Opinion - Twenty-two years ago, the All Blacks had their finest moment ever in their history, on the field of Loftus Versfeld Stadium in Pretoria. It was a series win in South Africa, which had been 58 long years in the making. It was also the All Blacks' last chance to ever achieve that feat, before professional rugby swallowed up the way test rugby was played and spat back out the repetitive format we have today.
Out of all the glorious images of All Black lore, the footage of the final whistle being blown in the 33-26 second test victory has to be the most emotional. The players are almost physically destroyed. Barely any of them can even muster the strength to celebrate. The most telling sight is that of Sean Fitzpatrick pounding his fist repeatedly into the turf, banishing that one Herculean task forever.
Loftus will forever be synonymous with that day for All Black fans, and it's there that the team returns to this weekend. This time, while there's not an actual series on the line, there might as well be given just how good the last two tests have been between the All Blacks and Springboks.
Flashback to this time last year. The All Blacks rolled into Cape Town probably thinking that the Boks were dead and buried for good. The combined scoreline of the previous two tests had been 114-15, with the Boks giving up an even 57 in each.
What followed was proof that South African rugby, despite all its self-inflicted troubles, was far from flatlining. The match ended up being a candidate for one of the best ever, and the All Blacks were extremely lucky to get out with a 25-24 win.
Again the alarm bells were ringing hard for the Springboks when they showed up in Wellington last month for the first leg of this year's Rugby Championship matches. They had lost to Argentina and Australia, and no one was giving them any shot at toppling the All Blacks at home.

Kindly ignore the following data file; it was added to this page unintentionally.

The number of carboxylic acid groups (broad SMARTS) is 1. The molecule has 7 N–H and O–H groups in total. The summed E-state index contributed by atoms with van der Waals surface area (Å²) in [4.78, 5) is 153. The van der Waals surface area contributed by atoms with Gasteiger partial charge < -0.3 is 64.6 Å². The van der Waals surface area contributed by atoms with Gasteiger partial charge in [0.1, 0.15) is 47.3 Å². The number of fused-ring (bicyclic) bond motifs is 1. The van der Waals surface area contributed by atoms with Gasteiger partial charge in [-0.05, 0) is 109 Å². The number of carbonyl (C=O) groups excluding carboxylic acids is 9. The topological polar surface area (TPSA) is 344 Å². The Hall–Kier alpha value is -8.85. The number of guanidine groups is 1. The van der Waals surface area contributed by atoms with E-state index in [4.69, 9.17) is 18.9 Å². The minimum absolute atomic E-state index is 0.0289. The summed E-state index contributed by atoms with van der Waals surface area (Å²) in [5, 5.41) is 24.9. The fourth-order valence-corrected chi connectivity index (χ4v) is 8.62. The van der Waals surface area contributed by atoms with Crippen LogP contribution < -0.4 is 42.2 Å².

Again, they turned up expectations and went one better than the last game. The Boks won 36-34 in another classic, setting up this weekend as a sort of decider in a three-match series. Almost just like the old days, at the park where the All Blacks had their greatest ever series win.
All the talk last week was about how the All Blacks haven't lost two tests in a row since 2011, but here's an even more pertinent stat regarding this clash. The last time the All Blacks lost to the same team twice in a row was in 2009, and it was the Boks (they actually won three against the All Blacks that year).
You have to go all the way back to 2002-03 for a non-South African side to achieve this, when the soon-to-be World Champion English took two tests back to back off the All Blacks.
More evidence as to why this, and this alone, is the greatest rivalry in world rugby.
If there's one thing the All Blacks can probably count on when the whistle blows on Sunday morning, it's that they're going to have the ball a lot. The Boks have operated with less than 30 percent possession in their last two tests - both of which have been wins. Basically, this side is tackling their way to victory and this hasn't been lost on Steve Hansen.
Jack Goodhue and Sonny Bill Williams add some serious size in the midfield, the former getting another chance to impress and the latter looking to continue his role as the key figure in All Black set play moves.
But, of course, all eyes will be on Beauden Barrett's right boot. He was flawless against the Pumas, so does that mean the All Blacks will look to take advantage of the favourable kicking conditions in the Pretoria air? It's in the Boks' best interests to not even make that part of the equation.
Will this one be as good as the last two? If it even comes halfway it'll be epic, a fitting end to this "series".
All Blacks play the Springboks at 4.05am (NZ time) at Loftus Versfeld Stadium in Pretoria.